The best of the rest

Gabriel Geay of Tanzania is a marathon stud on his day but will hope to find consistency in Valencia. Geay failed to finish his first two attempts at the distance, both in Lake Biwa in 2019 and 2020. He ran 2.04.55 earlier this year in Milan to finish sixth but failed to finish the Olympic marathon. This is his fifth attempt at the distance.

Valencia Marathon 2021 – Elite Women’s race preview

The women’s field at Valencia isn’t quite as strong as previous years but does feature some talented athletes.

A stacked Ethiopian quintet

Guteni Shone heads the field with a 2.20.11 best from Dubai in 2020. The Ethiopian was second earlier this year in Prague (2.21.46) and is a Ottawa Marathon winner from 2017 (2.30.18), Seoul in 2015 (2.26.22) and Seville in 2019 (2.24.28). The experienced campaigner lines up for her 19th marathon.

Azmera Gebru will share Ethiopia’s hopes and has had a solid career at the distance. Third in Amsterdam on debut in 2018 (2.23.31), she was second the next year in Paris (2.22.52) and sixth in Tokyo in 2020 (2.22.58). Her last attempt was in Milan earlier this year, where she failed to finish but if she does get round the course she always seems to perform.

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Tadelech Bekele is the third of the Ethiopians on paper, with her 2.21.40 best ran in 2018 thanks to a third place in London. Bekele won Amsterdam that year (2.23.14). Her more recent marathons include a DNF in London in 2019 and a ninth place in Valencia two years ago (2.22.53). With no racing since January 2020, it remains to be seen just which Bekele we will see.

Rahma Tusa is a three-time Rome winner with her last title coming in 2018 where she ran her 2.23.46 best. The Ethiopian’s last outing came in a seventh place finish in Siena (2.25.09)

Surprise packages?

The Seville winner from 2020, Juliet Chekwel of Uganda is another who will hope to return to form. That day she ran 2.23.13 over half an hour better than her 69th place finish at this years Olympics. With horrible conditions in Japan, Chekwel may yet be Valencia’s surprise package.

Nancy Jelagat may only have a 2.36.22 best but her 65.21 clocking at the Berlin Half suggest considerable scope for improvement. Jelagat’s last attempt at the distance resulted in a DNF in London (2020) and her only other attempt remains her win in Treviso in 2019. With a 30.50 10km clocking on the roads if she can judge her effort the Kenyan may be one to watch.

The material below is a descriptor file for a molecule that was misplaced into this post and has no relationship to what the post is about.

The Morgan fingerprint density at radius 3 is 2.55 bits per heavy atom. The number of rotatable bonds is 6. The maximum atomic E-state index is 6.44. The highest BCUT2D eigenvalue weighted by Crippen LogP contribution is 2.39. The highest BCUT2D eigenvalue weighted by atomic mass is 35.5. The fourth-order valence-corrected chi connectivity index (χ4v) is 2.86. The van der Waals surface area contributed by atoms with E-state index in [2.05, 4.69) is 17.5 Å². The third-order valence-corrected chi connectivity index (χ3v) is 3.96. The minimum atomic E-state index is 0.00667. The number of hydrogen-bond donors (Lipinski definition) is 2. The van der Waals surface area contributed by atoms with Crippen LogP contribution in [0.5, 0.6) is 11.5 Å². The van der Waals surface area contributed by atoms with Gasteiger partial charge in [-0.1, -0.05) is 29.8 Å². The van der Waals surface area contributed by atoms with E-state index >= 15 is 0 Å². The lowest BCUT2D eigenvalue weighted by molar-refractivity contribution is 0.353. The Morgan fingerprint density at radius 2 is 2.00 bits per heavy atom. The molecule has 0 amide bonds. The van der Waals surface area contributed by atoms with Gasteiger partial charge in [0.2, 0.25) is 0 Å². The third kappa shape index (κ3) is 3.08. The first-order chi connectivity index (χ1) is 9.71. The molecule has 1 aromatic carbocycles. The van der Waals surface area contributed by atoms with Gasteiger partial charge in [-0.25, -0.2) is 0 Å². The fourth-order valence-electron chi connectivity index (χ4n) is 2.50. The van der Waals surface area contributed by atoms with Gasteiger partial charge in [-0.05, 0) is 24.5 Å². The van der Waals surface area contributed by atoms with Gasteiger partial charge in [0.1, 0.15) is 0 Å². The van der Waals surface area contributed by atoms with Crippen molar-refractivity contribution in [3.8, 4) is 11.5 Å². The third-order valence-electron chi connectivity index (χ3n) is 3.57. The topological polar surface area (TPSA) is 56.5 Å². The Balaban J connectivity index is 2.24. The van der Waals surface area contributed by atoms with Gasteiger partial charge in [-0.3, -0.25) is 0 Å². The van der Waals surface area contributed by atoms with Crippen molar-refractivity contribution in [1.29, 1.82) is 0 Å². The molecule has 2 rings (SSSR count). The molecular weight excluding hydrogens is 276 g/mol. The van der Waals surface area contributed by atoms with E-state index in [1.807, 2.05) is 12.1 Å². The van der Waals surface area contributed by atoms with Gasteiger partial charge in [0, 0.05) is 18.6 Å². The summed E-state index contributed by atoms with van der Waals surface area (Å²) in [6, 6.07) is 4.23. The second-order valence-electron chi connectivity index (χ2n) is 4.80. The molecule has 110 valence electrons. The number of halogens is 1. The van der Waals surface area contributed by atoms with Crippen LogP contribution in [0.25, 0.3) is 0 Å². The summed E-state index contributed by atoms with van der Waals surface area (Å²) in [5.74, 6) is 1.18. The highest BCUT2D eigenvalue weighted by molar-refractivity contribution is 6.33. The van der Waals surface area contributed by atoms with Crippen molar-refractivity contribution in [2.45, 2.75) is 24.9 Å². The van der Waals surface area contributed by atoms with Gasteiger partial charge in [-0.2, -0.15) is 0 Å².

Melat Kejeta has performed admirably for Germany. Kejeta was sixth at the Olympics over the marathon. and won a silver medal at the World Half Marathon Champs in 2020. It would perhaps be disingenuous to call her a surprise package (she’s well credentialed) but her best remains a 2.23.57 clocking from Berlin in 2019 (6th). This will be her third marathon.

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Others to watch?

This is the fourth marathon of Bornes Chepkirui‘s 2021 and she will hope to improve on a difficult year so far. Failing to finish in Milan she was 41st in Eldoret in June and third in Rotterdam in October. With a very swift turnaround from her Dutch outing it may be a tough ask for her to challenge the best of the Ethiopians. Chepkirui holds a 2.21.26 best, achieved in winning the Ljubljana Marathon in 2019.

Dorcas Tuitoek makes her second attempt at the marathon with her previous attempt resulting in a 2019 DNF in London. That year she ran 66.33 over the half has not yet shown that form in 2021. The Kenyan has run 69.04 and 70.58 over the half so far this year.

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Featured image “Geoffrey Kamworor, IAAF World Half Marathon” by ChiralJon is licensed under CC BY 2.0